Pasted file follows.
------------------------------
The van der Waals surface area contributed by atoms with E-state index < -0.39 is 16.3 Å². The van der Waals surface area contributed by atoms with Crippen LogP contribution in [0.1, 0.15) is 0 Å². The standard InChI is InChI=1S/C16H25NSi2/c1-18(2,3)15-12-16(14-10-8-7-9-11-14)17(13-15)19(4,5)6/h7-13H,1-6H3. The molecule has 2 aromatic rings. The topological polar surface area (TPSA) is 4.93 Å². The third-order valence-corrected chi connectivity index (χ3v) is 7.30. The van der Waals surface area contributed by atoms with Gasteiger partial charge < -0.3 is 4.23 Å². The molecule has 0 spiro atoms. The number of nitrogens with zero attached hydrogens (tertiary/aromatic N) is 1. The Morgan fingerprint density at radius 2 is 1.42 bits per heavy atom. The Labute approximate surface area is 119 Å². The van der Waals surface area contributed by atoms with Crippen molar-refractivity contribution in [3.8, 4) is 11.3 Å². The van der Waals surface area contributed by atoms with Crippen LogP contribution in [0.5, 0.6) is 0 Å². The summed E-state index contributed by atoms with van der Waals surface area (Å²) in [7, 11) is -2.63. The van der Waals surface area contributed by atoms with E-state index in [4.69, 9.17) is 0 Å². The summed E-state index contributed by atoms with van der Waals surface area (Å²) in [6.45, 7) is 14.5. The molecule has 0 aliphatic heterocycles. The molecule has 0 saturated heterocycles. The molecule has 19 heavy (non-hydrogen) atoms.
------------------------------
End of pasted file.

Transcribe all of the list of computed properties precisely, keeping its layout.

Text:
The van der Waals surface area contributed by atoms with E-state index < -0.39 is 16.3 Å². The van der Waals surface area contributed by atoms with Crippen LogP contribution in [0.1, 0.15) is 0 Å². The standard InChI is InChI=1S/C16H25NSi2/c1-18(2,3)15-12-16(14-10-8-7-9-11-14)17(13-15)19(4,5)6/h7-13H,1-6H3. The molecule has 2 aromatic rings. The topological polar surface area (TPSA) is 4.93 Å². The third-order valence-corrected chi connectivity index (χ3v) is 7.30. The van der Waals surface area contributed by atoms with Gasteiger partial charge < -0.3 is 4.23 Å². The molecule has 0 spiro atoms. The number of nitrogens with zero attached hydrogens (tertiary/aromatic N) is 1. The Morgan fingerprint density at radius 2 is 1.42 bits per heavy atom. The Labute approximate surface area is 119 Å². The van der Waals surface area contributed by atoms with Crippen molar-refractivity contribution in [3.8, 4) is 11.3 Å². The van der Waals surface area contributed by atoms with Crippen LogP contribution in [0.5, 0.6) is 0 Å². The summed E-state index contributed by atoms with van der Waals surface area (Å²) in [7, 11) is -2.63. The van der Waals surface area contributed by atoms with E-state index in [4.69, 9.17) is 0 Å². The summed E-state index contributed by atoms with van der Waals surface area (Å²) in [6.45, 7) is 14.5. The molecule has 0 aliphatic heterocycles. The molecule has 0 saturated heterocycles. The molecule has 19 heavy (non-hydrogen) atoms.